The Forest Enhancement Society of British Columbia (FESBC), recently added to its team a new Operations Manager, Brian Watson, who brings 28 years of forestry experience in Silviculture, Operations, Project Management, and Policy. His main motivation in coming to FESBC has been to combine all of his past experiences with his out-of-the-box thinking and his desire to bring about more connections between foresters and First Nations.

Before coming to FESBC, and early in his career Brian worked for MacMillan Bloedel, then Weyerhaeuser, and was most recently employed with the Office of the Chief Forester, working in the Forest Carbon and Climate Services Branch. Through that work, he was fortunate to collaborate with talented researchers, scientists, administrators, carbon modellers and other foresters, to breathe life into the Forest Carbon Initiative.

But Brian’s love for forestry can be traced all the way back to his childhood.

“When I was young, forestry was always in the news with lots of debates around forestry and logging. My dad actually had aspirations of being a forester when he was young. Although he never did become a forester, I was taken by his desire and became curious about the sector,” added Brian, who grew up in Ladner, B.C., a farming and fishing community.

Brian received his diploma from BCIT in Renewable Resources and a degree from UBC – a Bachelor of Science in Forestry.

“For me Forestry was, and is a great opportunity to work outdoors; it is a super relevant industry to B.C., and what we do really matters,” noted Brian. “It’s dynamic –where we are trying to create an economy for the province, we are trying to manage the forests sustainably with climate change related uncertainty, and we are trying to do this while thinking differently about the social implication of it all. Reconciliation with Indigenous people is bound to land management, and as we start to look at ourselves as caretakers more and more, as we work together as communities, forestry is becoming more and more of a compelling industry to be a part of.”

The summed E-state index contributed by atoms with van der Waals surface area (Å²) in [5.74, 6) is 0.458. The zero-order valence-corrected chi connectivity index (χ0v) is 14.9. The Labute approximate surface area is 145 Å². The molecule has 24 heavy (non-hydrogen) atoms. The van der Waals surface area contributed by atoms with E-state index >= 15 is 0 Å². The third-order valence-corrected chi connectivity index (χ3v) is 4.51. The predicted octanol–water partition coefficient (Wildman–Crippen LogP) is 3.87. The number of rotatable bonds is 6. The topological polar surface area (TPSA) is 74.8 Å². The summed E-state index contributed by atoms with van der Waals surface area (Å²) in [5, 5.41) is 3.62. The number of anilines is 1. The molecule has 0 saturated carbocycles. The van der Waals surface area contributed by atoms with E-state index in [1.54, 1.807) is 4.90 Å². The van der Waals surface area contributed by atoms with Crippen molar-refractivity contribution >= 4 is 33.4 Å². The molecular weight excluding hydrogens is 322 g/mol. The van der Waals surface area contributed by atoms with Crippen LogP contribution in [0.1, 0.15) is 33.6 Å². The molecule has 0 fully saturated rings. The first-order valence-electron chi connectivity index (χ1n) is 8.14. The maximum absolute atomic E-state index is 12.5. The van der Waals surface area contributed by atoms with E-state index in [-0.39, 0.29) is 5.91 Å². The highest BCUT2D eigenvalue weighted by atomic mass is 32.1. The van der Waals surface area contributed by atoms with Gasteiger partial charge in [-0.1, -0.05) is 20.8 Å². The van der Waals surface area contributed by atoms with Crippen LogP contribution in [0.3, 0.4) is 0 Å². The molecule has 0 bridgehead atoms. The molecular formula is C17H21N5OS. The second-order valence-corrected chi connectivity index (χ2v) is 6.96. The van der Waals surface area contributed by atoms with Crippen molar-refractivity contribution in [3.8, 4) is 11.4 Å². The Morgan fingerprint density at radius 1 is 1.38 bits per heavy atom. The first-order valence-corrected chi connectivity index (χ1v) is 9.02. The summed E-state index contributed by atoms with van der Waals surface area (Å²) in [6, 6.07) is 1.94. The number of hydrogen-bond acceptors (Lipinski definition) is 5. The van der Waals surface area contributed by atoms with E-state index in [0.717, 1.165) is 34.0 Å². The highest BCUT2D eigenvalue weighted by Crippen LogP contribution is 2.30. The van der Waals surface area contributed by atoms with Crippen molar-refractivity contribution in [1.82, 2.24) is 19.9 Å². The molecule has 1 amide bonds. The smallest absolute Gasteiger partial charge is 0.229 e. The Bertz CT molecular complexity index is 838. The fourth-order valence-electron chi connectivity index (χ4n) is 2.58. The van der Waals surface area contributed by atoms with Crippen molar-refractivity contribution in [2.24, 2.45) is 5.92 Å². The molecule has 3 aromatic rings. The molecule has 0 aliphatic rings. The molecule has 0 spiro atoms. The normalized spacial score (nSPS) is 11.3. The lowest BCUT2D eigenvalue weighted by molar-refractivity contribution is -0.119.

Brian has also worked with the Ktunaxa Nation, and that experience has provided him with some very important teaching moments he is looking to bring into his work with FESBC.

“I am hoping to apply my learnings from working with the Ktunaxa, to try and open up opportunities to enhance the exposure of other First Nations to forestry,” he noted.

With FESBC, Brian is looking forward to practicing forestry in an operational setting.

“It is an opportunity to be involved in implementing really cool forest management projects. And I’d like people to know that we are here to provide support and to do work that is complementary to what the government is already doing,” he said.

When not at work, Brian, who lives with his family on a farm outside of Cranbrook, ranches. In his free time, he is hoping to spend time lounging along Tribune Bay with family, and escape to Fruita, Colorado to ride PBR (Pumps Bumps Rollers), the famous mountain biking trail, with his buddies.

In addition to his love for forestry and ranching, Brian is passionate about playing hockey, coaching minor sports, mountain biking, sawmilling and walking the countryside with his Aussie Shepherd, Blue.

“With my work at FESBC, I am hoping to get out in the field more often, talk with more people, do good work that is meaningful and close to communities, and make a significant impact!”